Stanley Will Probably Be Fine by Sally J. Pla is a fun, fast-paced story about a 6th grader named Stanley and an epic comics trivia contest.
Stanley has sensory processing disorder, and a lot of things stress him out, such as his 14-year-old brother, his absent father, the fact that his best friend wants to make new friends, bullies, the ridiculously terrifying safety drills at his new school, crowds, noise, and having to say hello to the new girl next door.
The new girl, Liberty, turns out to be pretty cool, though. With her can-do attitude and Stanley’s encyclopedic knowledge of comics, they make a great team for Trivia Quest, an all-day treasure hunt in downtown San Diego. If they can solve all seven puzzles, they’ll win VIP passes to Comic Fest the following weekend. But it won’t be easy…
Stanley Will Probably Be Fine is a great book about facing challenges and overcoming fears. Anyone who’s ever felt anxious about a new situation will relate to Stanley.
Inkling by Kenneth Opel is a fantastic story about an ink blot who comes to life and helps the Rylance family get unstuck.
Sixth grader Ethan Rylance is frustrated. Just because his dad is a famous artist, all of his friends assume he can draw too, so they’ve put him in charge of the art for their group graphic novel project. It’s not going well. And his dad is no help. Ever since his mom’s death, his dad has suffered from writer’s block. He often leaves it up to Ethan to take care of his younger sister Sarah, who has Down syndrome.
Then, one night, an ink blot pulls himself off of Mr. Rylance’s sketch pad and starts exploring…
You might think that an ink blot wouldn’t make a very interesting character, but you’d be very wrong. Inkling is a fascinating creature and an empathetic and loyal friend. He can make himself small enough to fit on the top of a shoe or large enough to splash a giant King Kong across a wall. He can be a drawing tutor for Ethan or a puppy for Sarah, and he might even be able to help their dad. My favorite thing about Inkling is that he eats stories and pictures. Superhero comics make him hyper, and The BFG makes him spell out things like “I is having a frothsome adventure!”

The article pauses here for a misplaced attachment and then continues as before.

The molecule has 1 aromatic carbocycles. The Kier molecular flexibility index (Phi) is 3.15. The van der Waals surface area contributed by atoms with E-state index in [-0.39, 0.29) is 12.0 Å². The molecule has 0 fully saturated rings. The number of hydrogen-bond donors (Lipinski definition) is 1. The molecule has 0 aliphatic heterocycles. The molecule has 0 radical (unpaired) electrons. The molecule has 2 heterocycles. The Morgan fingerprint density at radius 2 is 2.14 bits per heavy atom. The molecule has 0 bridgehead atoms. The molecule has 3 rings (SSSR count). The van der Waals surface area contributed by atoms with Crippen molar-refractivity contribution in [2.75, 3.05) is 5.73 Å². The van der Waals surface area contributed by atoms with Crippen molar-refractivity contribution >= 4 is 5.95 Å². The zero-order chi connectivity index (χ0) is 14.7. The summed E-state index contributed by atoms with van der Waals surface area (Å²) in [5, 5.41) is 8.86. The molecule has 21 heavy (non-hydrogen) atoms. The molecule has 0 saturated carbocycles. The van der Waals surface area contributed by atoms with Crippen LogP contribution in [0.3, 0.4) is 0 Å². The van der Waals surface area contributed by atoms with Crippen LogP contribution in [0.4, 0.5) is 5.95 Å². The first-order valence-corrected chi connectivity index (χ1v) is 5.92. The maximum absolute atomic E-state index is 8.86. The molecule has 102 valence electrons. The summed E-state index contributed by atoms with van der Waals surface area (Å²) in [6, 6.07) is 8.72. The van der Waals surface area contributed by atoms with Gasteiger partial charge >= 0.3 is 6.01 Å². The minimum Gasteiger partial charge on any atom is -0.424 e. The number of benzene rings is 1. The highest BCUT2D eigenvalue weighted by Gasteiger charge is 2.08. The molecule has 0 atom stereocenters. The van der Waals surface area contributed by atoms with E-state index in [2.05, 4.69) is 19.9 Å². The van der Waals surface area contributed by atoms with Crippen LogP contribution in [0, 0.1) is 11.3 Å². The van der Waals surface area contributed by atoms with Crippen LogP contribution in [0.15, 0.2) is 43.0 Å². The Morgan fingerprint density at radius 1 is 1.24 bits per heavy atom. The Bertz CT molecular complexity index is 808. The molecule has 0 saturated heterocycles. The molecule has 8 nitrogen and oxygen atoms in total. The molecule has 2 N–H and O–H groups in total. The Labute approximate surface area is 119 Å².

This book is both entertaining and heart-warming. I recommend it highly.
Thank you to Random House and NetGalley for providing me with an advance copy of this book. It will be available in bookstores on November 6.
Flora & Ulysses by Kate DiCamillo is the story of Flora, a comic book reader and natural-born cynic, and Ulysses, a squirrel with superpowers as a result of a close encounter with a vacuum cleaner.
If that sounds wacky, it is. Delightfully wacky. It’s a quick and funny read told from the point of view of both girl and squirrel, and it includes comic-style illustrations by K. G. Campbell. It’s also a touching meditation on loneliness, hope, and love. Larrabee and I both liked it a lot.
This book won the Newbery Medal in 2014. As Flora would say, “Holy bagumba! Holy unanticipated occurrences!”
Dav Pilkey was in Santa Cruz today as part of his Supa-Epic Tour o’ Fun!
Larrabee and I both enjoyed his latest book, Dog Man: A Tale of Two Kitties. It’s a comic book about Dogman, a cop with a dog’s head, Petey, an evil cat, and Lil’ Petey, his stubbornly good clone. It has a nice message and an appealingly zany style. Larrabee’s only complaint was that it was too short. He flew through it in one sitting, chuckling all the way.
Pilkey, who has written dozens of books, is best known for his Captain Underpants series. But our family favorites are Kat Kong, a pun-filled picture book in which a giant cat goes on a rampage through the streets of Mousopolis, and Dragon’s Fat Cat, an adorable book for beginning readers about a dragon who adopts a cat.
I hope Pilkey’s visit will inspire Larrabee to draw more comic books and that someday he’ll get to tell a group of kids about his very first comic: Ocelot vs. Cloud.